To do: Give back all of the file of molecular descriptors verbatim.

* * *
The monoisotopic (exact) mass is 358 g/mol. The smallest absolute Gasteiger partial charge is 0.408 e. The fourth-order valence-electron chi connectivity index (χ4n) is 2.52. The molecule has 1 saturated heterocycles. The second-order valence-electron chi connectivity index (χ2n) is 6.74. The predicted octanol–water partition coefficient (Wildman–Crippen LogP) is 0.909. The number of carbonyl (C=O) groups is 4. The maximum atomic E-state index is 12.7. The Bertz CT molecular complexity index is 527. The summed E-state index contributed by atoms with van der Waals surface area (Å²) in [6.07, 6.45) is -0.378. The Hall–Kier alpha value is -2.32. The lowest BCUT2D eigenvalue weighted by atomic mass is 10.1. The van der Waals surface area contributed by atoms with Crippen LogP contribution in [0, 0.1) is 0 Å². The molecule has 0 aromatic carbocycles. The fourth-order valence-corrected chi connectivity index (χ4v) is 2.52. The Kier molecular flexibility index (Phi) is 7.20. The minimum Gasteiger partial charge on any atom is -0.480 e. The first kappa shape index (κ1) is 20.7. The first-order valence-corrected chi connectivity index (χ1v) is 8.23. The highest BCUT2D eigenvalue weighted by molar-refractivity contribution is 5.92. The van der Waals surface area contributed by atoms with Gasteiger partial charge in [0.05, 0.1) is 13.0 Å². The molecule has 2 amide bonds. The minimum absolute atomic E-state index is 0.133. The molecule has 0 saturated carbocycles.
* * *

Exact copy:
The monoisotopic (exact) mass is 358 g/mol. The smallest absolute Gasteiger partial charge is 0.408 e. The fourth-order valence-electron chi connectivity index (χ4n) is 2.52. The molecule has 1 saturated heterocycles. The second-order valence-electron chi connectivity index (χ2n) is 6.74. The predicted octanol–water partition coefficient (Wildman–Crippen LogP) is 0.909. The number of carbonyl (C=O) groups is 4. The maximum atomic E-state index is 12.7. The Bertz CT molecular complexity index is 527. The summed E-state index contributed by atoms with van der Waals surface area (Å²) in [6.07, 6.45) is -0.378. The Hall–Kier alpha value is -2.32. The lowest BCUT2D eigenvalue weighted by atomic mass is 10.1. The van der Waals surface area contributed by atoms with Crippen LogP contribution in [0, 0.1) is 0 Å². The molecule has 0 aromatic carbocycles. The fourth-order valence-corrected chi connectivity index (χ4v) is 2.52. The Kier molecular flexibility index (Phi) is 7.20. The minimum Gasteiger partial charge on any atom is -0.480 e. The first kappa shape index (κ1) is 20.7. The first-order valence-corrected chi connectivity index (χ1v) is 8.23. The highest BCUT2D eigenvalue weighted by molar-refractivity contribution is 5.92. The van der Waals surface area contributed by atoms with Gasteiger partial charge in [0.05, 0.1) is 13.0 Å². The molecule has 2 amide bonds. The minimum absolute atomic E-state index is 0.133. The molecule has 0 saturated carbocycles.